Limerick is depicted as poverty-stricken and dilapidated in the renowned Pulitzer Prize–winning memoir by Frank McCourt, Angela's Ashes, and the film released thereafter. While much has changed, the third-largest city in the Republic still possesses a rough aura. If driving, the one-way roads and national arteries, such as the N18, are frequently jammed.
The literary Angela's Ashes Walking Tours (061 32 7108) leads visitors around the sights appearing in the book. Tours depart daily at 2:30
The best sights in and around the city include:
The Hunt Museum and King John's Castle
The Hunt Museum (061 312 833,
Farther afield, King John's Castle (061 411 201) off of Nicholas Street has little to offer save its medieval appeal. Additionally, the excavating work, which has unearthed jewelry and pottery, is partially explained in the courtyard, and the visitor center is decent enough with its audiovisual presentation.
St. Mary's Cathedral
The oldest edifice in Limerick, St. Mary's Cathedral (061 310 293) was founded by Domhnall Mór O'Brien and fully erected in the 1180s. The fifteenth century brought a lot of changes to the original structure. The tomb of “the Great Earl,” known as Donal, can be found, as well as the impressive black-oak stalls, where the choir once stood, depicting angels, animals, and griffons. A climb to the belfry, added in the latter 1670s, is possible. Open Monday–Friday, 9:30
Limerick City Gallery of Art
For art and history lovers, the Limerick City Gallery of Art (061 310 633,
Foynes Flying Boat Museum
Located 35km (22 miles) from Limerick City in Foynes, off of the N69 between Limerick and Tralee, the Foynes Flying Boat Museum (069 65 416,
The Pan-American luxury plane called the Yankee Clipper, also referred to as a “flying boat,” was the first to land at Foynes. Complete with a Wright Twin Cyclone engine, the plane served the famous and influential. The “flying hotel,” as it was later called, was used extensively during World War II. Famed passengers include Franklin D. Roosevelt and Winston Churchill.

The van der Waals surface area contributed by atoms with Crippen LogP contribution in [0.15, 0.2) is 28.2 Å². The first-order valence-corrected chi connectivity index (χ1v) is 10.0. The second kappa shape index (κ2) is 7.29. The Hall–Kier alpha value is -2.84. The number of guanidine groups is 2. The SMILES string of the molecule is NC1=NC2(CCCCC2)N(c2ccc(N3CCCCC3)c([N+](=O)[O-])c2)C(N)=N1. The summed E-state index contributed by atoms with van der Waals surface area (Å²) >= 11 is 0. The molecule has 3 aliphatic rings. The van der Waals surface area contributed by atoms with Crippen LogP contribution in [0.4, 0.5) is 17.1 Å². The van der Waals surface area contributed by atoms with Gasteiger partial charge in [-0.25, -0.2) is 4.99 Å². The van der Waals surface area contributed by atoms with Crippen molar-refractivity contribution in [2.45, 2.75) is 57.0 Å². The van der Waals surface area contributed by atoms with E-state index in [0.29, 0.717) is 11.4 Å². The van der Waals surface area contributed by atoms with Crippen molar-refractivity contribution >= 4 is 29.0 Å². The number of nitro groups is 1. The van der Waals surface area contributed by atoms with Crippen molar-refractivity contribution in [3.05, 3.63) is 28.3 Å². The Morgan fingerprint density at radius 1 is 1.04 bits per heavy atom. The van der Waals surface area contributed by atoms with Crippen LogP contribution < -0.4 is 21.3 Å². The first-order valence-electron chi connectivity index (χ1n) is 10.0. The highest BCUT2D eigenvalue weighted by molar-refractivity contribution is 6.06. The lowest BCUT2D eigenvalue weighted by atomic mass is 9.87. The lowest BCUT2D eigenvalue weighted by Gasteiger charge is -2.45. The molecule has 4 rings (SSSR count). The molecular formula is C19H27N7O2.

Adare and Lough Gur, County Limerick
Adare is considered by many (and is advertised as) the “Prettiest Village in Ireland.” Historical pundits might not agree due to its overly English influence, but the village has a lot of appeal nonetheless. Fully restored in the 1820s and 1830s, sites in town include the Trinitarian and Augustinian priories with the nearby Adare Castle, Desmond Castle on the River Maigue, and St. Nicholas Church with the Chantry Chapel. The Heritage Centre Tourist Office (see “Traveler's Tidbits” in this chapter) has exhibitions and guided tours.
Off the N20 between Limerick and Cork, located near Croom and Bruff, is the Lough Gur, home to a 5,000-year-old Neolithic settlement and the impressive Great Stone Circle. Over thirty ancient sites can be found around the shores of this lake. The burial mounds and prehistoric sites make up this archaeological reserve. The Lough Gur Visitor Centre (061 360 788) offers detailed insight into the tools, weapons, and livelihoods of the times. Open May–September, daily, 10